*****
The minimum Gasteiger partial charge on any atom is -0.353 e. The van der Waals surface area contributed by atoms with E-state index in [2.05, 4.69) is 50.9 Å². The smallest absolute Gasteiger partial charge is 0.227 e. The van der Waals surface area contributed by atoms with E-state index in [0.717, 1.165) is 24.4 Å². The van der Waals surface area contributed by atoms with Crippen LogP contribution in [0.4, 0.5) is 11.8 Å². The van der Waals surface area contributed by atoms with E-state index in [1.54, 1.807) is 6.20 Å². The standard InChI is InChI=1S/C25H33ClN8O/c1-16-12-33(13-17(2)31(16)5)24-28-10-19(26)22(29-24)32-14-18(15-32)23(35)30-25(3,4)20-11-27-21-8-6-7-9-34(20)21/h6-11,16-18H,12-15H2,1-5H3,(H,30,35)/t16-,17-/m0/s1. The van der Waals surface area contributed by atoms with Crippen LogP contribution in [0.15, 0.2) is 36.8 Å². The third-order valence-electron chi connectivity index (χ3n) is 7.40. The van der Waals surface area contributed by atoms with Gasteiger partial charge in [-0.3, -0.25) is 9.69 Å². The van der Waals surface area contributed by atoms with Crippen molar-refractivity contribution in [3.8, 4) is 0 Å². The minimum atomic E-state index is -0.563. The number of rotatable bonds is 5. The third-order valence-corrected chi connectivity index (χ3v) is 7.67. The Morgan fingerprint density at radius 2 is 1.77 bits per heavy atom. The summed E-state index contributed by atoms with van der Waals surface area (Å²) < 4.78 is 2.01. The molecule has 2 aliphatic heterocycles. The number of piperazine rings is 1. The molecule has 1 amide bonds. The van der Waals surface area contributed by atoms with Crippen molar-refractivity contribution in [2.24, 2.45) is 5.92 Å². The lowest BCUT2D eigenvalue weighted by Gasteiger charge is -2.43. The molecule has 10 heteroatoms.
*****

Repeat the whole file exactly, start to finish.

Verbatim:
The minimum Gasteiger partial charge on any atom is -0.353 e. The van der Waals surface area contributed by atoms with E-state index in [2.05, 4.69) is 50.9 Å². The smallest absolute Gasteiger partial charge is 0.227 e. The van der Waals surface area contributed by atoms with E-state index in [0.717, 1.165) is 24.4 Å². The van der Waals surface area contributed by atoms with Crippen LogP contribution in [0.4, 0.5) is 11.8 Å². The van der Waals surface area contributed by atoms with E-state index in [1.54, 1.807) is 6.20 Å². The standard InChI is InChI=1S/C25H33ClN8O/c1-16-12-33(13-17(2)31(16)5)24-28-10-19(26)22(29-24)32-14-18(15-32)23(35)30-25(3,4)20-11-27-21-8-6-7-9-34(20)21/h6-11,16-18H,12-15H2,1-5H3,(H,30,35)/t16-,17-/m0/s1. The van der Waals surface area contributed by atoms with Crippen LogP contribution in [0.15, 0.2) is 36.8 Å². The third-order valence-electron chi connectivity index (χ3n) is 7.40. The van der Waals surface area contributed by atoms with Gasteiger partial charge in [-0.3, -0.25) is 9.69 Å². The van der Waals surface area contributed by atoms with Crippen molar-refractivity contribution in [3.8, 4) is 0 Å². The minimum atomic E-state index is -0.563. The number of rotatable bonds is 5. The third-order valence-corrected chi connectivity index (χ3v) is 7.67. The Morgan fingerprint density at radius 2 is 1.77 bits per heavy atom. The summed E-state index contributed by atoms with van der Waals surface area (Å²) < 4.78 is 2.01. The molecule has 2 aliphatic heterocycles. The number of piperazine rings is 1. The molecule has 1 amide bonds. The van der Waals surface area contributed by atoms with Crippen molar-refractivity contribution in [2.24, 2.45) is 5.92 Å². The lowest BCUT2D eigenvalue weighted by Gasteiger charge is -2.43. The molecule has 10 heteroatoms.